Survey of COVID-19 Effects on the Heritage Sector

Historic England undertook a survey of the impact of Coronavirus (COVID-19) on the heritage sector.

We wanted to complement that of the National Lottery Heritage Fund (NLHF), whose survey had targeted the charities and third sector organisations which they had previously supported.

We were especially interested, therefore, to hear from the other parts of the heritage sector.

About the data set

We were pleased to have heard from 557 microbusinesses (those with up to 10 employees) because we were concerned that the many small businesses on which the sector depends might not otherwise be represented. But we also heard, amongst others, from 79 larger businesses (those with over 100 employees) and 97 entirely volunteer-run organisations

Contributors operate in a wide range of heritage fields such as archaeology, gardens and landscapes and historic buildings. Maritime/transport heritage was least well represented amongst respondents (4%). There was a good geographical spread of respondents across England – no one region dominates the data set.

Describing the impacts

The impact of Coronavirus on respondents is widespread and severe.

Nearly four out of five (76%) of respondents report lost business in the short term, and three out of five (58%) had postponed or cancelled income-generating events.

Four out of five respondents report lost business in the short term.

At the time of the survey, 39% had decided to furlough staff, but only 5% of respondents had decided to terminate employment contracts, suggesting that furloughing is helping to buffer the impacts.

Smaller charities and faith-based organisations have been badly affected by the unavailability of volunteers. One business in four (25%) have experienced delays in being paid for goods and services while one in three (31%) have incurred additional costs to the business to cope with social distancing measures. Both will be exacerbating the cash flow challenges that people are facing.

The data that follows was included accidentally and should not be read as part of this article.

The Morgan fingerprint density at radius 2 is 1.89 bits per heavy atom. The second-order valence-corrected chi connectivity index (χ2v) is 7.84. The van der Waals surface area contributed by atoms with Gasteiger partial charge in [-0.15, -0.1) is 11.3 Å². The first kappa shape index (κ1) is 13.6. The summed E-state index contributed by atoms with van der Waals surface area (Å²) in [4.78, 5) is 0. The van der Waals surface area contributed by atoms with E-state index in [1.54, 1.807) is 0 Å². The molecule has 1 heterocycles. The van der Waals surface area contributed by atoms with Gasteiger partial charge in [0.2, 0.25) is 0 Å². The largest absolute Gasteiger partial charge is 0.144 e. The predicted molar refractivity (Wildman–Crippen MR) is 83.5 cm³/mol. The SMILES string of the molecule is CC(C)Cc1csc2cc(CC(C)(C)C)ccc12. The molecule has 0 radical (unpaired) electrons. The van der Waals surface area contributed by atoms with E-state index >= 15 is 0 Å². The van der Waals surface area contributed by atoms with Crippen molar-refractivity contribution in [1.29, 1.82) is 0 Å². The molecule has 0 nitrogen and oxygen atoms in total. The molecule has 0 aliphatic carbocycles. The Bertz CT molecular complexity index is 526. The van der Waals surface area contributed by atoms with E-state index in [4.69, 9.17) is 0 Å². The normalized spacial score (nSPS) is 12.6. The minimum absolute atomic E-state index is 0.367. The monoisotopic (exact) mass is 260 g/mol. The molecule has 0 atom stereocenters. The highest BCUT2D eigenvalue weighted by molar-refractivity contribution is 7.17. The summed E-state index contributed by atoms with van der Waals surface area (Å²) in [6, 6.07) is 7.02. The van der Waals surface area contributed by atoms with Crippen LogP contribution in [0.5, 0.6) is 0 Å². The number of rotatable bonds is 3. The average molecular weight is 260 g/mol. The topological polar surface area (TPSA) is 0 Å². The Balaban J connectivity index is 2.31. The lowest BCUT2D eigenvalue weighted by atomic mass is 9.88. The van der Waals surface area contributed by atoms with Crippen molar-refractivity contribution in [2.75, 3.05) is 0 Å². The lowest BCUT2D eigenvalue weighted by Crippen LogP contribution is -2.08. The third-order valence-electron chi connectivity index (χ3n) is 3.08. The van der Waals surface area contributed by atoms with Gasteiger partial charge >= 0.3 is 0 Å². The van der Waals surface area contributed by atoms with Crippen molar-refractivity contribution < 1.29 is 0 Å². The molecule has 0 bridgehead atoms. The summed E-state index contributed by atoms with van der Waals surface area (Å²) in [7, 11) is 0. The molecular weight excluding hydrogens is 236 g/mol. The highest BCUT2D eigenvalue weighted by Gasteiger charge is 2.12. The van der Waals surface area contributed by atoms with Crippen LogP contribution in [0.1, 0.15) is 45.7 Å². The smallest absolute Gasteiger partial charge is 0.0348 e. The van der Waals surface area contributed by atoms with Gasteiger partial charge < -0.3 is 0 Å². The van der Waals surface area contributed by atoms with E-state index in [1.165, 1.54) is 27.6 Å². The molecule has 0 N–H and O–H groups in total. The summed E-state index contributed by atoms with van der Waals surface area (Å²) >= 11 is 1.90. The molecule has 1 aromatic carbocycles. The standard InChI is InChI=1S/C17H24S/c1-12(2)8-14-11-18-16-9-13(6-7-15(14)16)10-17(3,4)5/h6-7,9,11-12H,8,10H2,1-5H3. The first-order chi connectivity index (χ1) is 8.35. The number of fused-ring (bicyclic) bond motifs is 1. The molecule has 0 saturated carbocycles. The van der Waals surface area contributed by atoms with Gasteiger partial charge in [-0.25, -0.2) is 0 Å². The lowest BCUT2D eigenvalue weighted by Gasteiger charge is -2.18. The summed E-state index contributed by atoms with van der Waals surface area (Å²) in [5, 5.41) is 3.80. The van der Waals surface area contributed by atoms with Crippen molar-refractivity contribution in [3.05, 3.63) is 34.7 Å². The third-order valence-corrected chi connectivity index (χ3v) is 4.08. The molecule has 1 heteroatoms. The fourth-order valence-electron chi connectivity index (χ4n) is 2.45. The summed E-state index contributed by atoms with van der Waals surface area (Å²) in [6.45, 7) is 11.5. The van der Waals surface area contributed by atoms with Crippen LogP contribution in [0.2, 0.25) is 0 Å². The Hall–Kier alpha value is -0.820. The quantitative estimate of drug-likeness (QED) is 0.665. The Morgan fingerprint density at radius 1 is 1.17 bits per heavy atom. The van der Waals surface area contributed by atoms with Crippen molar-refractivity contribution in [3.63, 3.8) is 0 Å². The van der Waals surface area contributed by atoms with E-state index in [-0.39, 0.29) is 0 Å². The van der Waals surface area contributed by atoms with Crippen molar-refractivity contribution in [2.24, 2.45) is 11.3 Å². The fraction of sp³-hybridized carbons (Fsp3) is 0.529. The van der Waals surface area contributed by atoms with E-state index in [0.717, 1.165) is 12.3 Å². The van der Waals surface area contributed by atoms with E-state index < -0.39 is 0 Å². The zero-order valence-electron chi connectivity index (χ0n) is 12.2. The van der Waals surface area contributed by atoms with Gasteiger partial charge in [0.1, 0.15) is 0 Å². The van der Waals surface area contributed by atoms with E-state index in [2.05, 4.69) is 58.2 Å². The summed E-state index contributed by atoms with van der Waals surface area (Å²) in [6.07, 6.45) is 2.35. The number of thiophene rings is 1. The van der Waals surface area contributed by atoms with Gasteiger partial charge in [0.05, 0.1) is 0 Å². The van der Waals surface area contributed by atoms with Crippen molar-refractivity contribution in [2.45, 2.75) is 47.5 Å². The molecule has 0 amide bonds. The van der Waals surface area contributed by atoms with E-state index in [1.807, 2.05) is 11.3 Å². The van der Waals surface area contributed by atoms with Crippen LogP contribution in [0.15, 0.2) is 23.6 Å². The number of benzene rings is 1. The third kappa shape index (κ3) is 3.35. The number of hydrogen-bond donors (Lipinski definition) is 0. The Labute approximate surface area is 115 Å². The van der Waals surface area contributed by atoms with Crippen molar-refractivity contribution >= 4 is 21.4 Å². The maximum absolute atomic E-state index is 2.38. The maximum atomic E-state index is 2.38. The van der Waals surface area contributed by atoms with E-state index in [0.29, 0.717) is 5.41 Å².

Softening the blow

Although the Job Retention Scheme and deferral of tax payments is considered promising by over a third of respondents, more than half were awaiting further clarification of Government support measures. This particularly applies to charitable organisations – the Government support for charities was not announced until towards the end of the survey period and is unlikely to have offered support to heritage organisations.

The survey indicates, however, that Government support for businesses will soften the blow for some; if respondents are supported by the Government measures in the way they anticipate, 90% of businesses felt able to keep going in the short term.

Enforced familiarity with video conferencing and increased use of social media could result in better ways of working in the future.

We asked people to say whether they felt that the crisis might result in better ways of working in the future. Opinion was fairly evenly split with a slight majority looking optimistically. Many of those who agreed pointed to the enforced familiarity with video conferencing and increased use of social media to keep in touch and to manage work remotely, with resulting savings in time and carbon emissions from reduced travelling. The main concern of those who were less optimistic is the economic impact of the epidemic and its consequences for public and private funding of heritage projects.

Main conclusions

The survey indicates that the most vulnerable of the respondents are either:

  • craftspeople / smaller crafts-based businesses
  • 'professional services': architects / surveyors / engineers

Over 40% of these businesses forecast their businesses failing within 3 months even if the current Government support scheme delivers.

These two groups are very pessimistic over their survival beyond 6 months. These groups have in common the relatively high fixed costs of their office/workshop/studio accommodation compared with many sole traders.

Small consultancies are slightly less vulnerable, while both faith-based organisations and Trusts with heritage purposes face the future with somewhat greater confidence.

Historic England has made the data – stripped of any personal information – available for others to interrogate.

We recognise that our survey is not completely representative of the sector because we targeted heritage businesses. By working with partners, however, we intend to build a more complete picture of the consequences of Coronavirus on the sector so that we can both respond ourselves to support the sector and advise the Department for Digital, Culture, Media and Sport on public policy development.

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